to Pay Tribute Out of Their Misery.
Taxes upon CoaUMamptt
The great crin.eof our tariff is that
which is inherent in every tariff. It is
the most ingenioua and effective means
ever devised for Wie plunder of the poor
mid the enrichment of the rich. 1 do
not now refer mei ely to direct robliery
of the poor for th benefit of the rich,
through so callet protective and pro
hibitory measures I refer to the whole
system of indire.-t taxation, which is
founded upon tariffs and could not ex
ist for a day withi ut them.
Indirect, or, as 1 always prefer to call
it, crooked taxat on, was invented in
days when the mass of the people had,
as a famous bishop boastingly said,
"nothing to do wi hthe laws except to
obey them." It c wed its origin to the
grasping desire of despotic governments
and their agents to extort as much as
possible from the people. The wealthy
classes had a iwwt r of resistance which
made it dangerous to push them very
far. The taxgatht ret s attempted to col
lect direct taxes from the people at
large, but found t le task too laborious
and costly; just a.- in Boston today the
collection of jx11 taxes from the poor
costs more than tlie entire receipts from
the poorer c lasses. Then it occurred to
them that, by taxi lg the food and cloth
ing of the people, they might compel the
poorest to pay tribi te out of their misery.
As soon as the new idea was pot into
practice it was ft and that taxes upon
consumption wen- productive of far
greater revenue, with far less resistance
upon the part of taxpayers, than any
form of straightforward taxation which
had ever leen tried. So it was very ac
ceptable to the tax,'atherers.
After a short experience of crooked
taxation rich men everywhere realized
that it relieved them from most of the
burdens of government, and as they were
gradually admitted into some share in
public administration they insisted uion
the abolition of direct taxes and the sub
stitution of crooked ones.
Taxes upon food, clothing, furniture,
buildings and oth r necessities of life,
whether levied by a tariff upon imports
or a tax upon home productions, are
what :re known in economic science as
taxes upon consumption, and it is in
evitable that such taxes should lie paid
principally by the poorer classes and
only to a trifling ex bent by the rich. This
is easily understo xl upon a few mo
ments' reflection. Tf bread is taxed the
40,000 families who own half the wealth
of this country cannot eat more bread
than 40,ioo day laborers' families, if as
much. The 10,000, WO families who own
less than one-qnarrer of the national
wealth will pay 500 times as much of the
bread tax, in proportion to their means of
payment, as will th i 40,000 favored ones.
A hungry newsboy will pay as heavy a
bread tax as a mnltinuluonaire.
What is true ot bread is true, to n
slightly less degree of every other thing
which is vh- the subject :f crooked
taxation. It will be said that luxuries
are taxed and that such taxes are paid
only by the rich. But the amount of
taxes which are or an be collected upon
pure luxuries, used only by the rich, is
ridicuoudy small compared with the en
tire public revenue. What are called lux
uries are used largely by the poor, and
the attempt sometimes made to justify
taxes upon the p .r ewing girls riliWiiiS,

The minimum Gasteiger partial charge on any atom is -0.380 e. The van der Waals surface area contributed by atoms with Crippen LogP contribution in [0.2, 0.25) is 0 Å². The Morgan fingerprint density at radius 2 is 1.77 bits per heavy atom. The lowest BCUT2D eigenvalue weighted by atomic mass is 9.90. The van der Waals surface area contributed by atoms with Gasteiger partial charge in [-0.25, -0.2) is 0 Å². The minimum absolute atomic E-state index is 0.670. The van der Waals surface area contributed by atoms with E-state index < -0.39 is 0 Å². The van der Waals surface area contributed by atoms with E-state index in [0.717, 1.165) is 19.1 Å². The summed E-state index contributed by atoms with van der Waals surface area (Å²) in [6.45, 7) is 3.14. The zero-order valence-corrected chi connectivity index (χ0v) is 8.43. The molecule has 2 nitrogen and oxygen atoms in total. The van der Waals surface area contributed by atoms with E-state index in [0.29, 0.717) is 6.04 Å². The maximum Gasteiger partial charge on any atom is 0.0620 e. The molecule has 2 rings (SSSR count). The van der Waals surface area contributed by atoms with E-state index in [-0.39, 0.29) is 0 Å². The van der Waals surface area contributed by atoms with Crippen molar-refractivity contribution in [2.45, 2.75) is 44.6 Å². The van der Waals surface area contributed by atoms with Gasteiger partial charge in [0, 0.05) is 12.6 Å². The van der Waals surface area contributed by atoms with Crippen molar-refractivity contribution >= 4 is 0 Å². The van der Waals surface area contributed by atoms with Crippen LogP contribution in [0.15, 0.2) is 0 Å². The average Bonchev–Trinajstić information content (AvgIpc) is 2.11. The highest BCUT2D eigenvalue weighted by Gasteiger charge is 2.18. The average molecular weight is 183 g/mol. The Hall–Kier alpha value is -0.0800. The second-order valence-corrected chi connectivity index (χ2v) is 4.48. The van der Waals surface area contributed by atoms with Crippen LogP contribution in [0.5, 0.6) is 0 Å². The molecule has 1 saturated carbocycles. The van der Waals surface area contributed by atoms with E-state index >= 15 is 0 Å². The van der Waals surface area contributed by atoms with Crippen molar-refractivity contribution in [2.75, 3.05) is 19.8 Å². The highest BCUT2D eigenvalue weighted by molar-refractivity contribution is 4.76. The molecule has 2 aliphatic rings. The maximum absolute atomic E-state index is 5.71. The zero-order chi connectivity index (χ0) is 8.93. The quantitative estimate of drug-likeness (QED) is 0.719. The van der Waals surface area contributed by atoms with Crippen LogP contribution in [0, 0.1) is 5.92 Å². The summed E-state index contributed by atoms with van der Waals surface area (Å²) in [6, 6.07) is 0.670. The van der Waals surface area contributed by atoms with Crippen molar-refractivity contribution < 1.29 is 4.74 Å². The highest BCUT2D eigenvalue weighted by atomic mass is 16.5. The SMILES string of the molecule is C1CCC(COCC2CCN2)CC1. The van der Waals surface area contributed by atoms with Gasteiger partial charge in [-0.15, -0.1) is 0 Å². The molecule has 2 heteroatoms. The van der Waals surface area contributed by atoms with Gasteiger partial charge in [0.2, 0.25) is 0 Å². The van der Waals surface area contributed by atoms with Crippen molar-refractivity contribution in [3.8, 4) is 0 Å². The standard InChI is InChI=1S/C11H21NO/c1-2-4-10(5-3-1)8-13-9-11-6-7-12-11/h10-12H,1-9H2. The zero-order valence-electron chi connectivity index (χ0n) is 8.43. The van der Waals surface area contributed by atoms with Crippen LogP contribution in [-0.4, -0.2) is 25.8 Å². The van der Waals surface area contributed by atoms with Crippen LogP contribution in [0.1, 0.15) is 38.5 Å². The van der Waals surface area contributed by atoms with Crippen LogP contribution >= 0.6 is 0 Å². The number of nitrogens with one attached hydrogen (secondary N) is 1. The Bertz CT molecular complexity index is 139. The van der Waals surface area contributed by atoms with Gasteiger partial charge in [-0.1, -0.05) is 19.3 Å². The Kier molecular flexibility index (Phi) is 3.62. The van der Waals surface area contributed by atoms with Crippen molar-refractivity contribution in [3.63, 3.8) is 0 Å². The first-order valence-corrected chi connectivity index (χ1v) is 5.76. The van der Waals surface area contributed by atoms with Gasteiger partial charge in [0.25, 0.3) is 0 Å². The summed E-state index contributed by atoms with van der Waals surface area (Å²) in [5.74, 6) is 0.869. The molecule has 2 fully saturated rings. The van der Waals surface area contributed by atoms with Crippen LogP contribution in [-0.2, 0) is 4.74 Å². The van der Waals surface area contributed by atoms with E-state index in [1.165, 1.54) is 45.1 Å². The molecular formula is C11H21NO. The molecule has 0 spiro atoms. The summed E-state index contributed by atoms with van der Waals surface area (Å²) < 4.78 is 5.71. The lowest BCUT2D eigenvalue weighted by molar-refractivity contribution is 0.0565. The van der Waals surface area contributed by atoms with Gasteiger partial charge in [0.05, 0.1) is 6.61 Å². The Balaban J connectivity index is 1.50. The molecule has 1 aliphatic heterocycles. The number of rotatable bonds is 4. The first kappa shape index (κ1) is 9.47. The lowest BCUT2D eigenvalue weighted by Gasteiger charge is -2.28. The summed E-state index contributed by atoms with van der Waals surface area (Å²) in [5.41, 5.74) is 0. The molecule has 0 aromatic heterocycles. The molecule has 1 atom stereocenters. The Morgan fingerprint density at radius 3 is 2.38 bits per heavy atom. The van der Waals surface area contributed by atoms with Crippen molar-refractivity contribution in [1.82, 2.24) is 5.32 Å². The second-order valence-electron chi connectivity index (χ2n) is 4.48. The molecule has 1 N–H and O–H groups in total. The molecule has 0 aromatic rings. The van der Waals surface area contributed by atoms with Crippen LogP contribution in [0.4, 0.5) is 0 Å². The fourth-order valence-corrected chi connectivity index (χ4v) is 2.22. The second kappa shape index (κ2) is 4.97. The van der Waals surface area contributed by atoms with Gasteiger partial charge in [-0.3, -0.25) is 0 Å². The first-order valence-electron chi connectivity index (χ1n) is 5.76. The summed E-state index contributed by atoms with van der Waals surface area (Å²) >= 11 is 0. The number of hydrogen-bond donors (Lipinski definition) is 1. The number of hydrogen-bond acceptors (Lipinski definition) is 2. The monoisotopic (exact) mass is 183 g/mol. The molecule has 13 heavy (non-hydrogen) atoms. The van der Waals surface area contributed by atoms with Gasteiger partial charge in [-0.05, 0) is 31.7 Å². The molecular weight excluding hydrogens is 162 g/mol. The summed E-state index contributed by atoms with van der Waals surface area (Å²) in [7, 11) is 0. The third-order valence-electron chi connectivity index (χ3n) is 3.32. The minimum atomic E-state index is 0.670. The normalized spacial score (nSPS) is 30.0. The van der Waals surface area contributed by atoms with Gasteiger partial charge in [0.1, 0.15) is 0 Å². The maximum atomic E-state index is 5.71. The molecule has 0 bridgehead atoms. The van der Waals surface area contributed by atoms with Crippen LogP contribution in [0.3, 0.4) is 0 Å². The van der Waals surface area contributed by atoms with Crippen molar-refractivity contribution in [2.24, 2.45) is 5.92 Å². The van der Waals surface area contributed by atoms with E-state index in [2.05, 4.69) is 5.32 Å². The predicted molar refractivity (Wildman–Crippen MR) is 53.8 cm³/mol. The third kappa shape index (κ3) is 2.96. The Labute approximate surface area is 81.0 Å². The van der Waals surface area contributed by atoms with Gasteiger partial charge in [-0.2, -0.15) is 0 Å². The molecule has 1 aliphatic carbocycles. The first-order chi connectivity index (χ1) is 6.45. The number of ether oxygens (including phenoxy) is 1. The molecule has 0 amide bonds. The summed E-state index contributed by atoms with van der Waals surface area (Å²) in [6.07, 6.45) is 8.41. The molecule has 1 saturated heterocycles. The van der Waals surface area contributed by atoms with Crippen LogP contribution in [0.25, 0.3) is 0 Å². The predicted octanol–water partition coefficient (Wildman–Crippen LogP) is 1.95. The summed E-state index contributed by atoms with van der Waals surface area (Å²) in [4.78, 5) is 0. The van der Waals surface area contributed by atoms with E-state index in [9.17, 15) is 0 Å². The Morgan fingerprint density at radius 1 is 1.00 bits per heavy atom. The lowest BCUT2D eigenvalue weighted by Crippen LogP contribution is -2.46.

gloves, bits of lace and tiny ornaments,
as superfluous luuries. is an act of
purse proud arrogance and impudence.
There never has b -en, there is not now
and there never u ill be any system of
taxation upon consumption which does
not bear ten tames as heavily upon the
great mass of the hard working people
as it does upon the rich and prosperous,
or which does not bear a hundred or a
thousand times as heavily upon day la
borers and sewing women as it does upon
The result is, of c mrse, that the small
savings of the hard st working class are
almost entirely SW rpt away by crooked
taxation, while the savings of the very
rich are almost entirely untouched.
Year by year the coi centration of wealth
in few hands goes on at ever accelerating
pace. Thomas (i. Shearman.
How "Protecllon" Protects.
According to the July report of the
superintendent of the census, the amount
of mortgage debt of the farms and homes
of the country is $; ,565.000,000. Based
nion this report the St. Louis Republic
made the following estimates:
II' all the real ami personal property
of Missouri, all its lands, houses, rail
roads, cattle, grain, stocks, farms, bonds,
promissory notes, m.-rchandise and other
property of all kinds was sold at auction
for its total assessed value in 1890 it
would take more t lan three times as
much to pay this debt. In taking the
states in alphabetic tl order in 1890, if
they had been sold f ir the total assessed
value of all their rei 1 and personal prop
erty, the proceeds ol the sales of Ala
bama, Arkansas, C tlifornia, Colorado,
Connecticut, Delaware, Florida and
Georgia would hev been only $2,545,
000,000; $20,000,000 less than the amount
of this mortgage del t imposed upon the
farms and homes of the country under
the past legislation of the Republican
party. The annual nterest on this debt
at 10 per cent, woult . be $256,000,000. If
the state of Alabama had been sold at
its assessed value in 1890, including all
personal property, tl ere would still have
been a shortage of $.' 9,000.000 on the in
terest of this single ;-ear, and throwing
in Idaho at $25,000, i 00 and Arizona at
$21,000,000 the rota value of the two
states and one territory would have
been still $13,000,000 short of the year's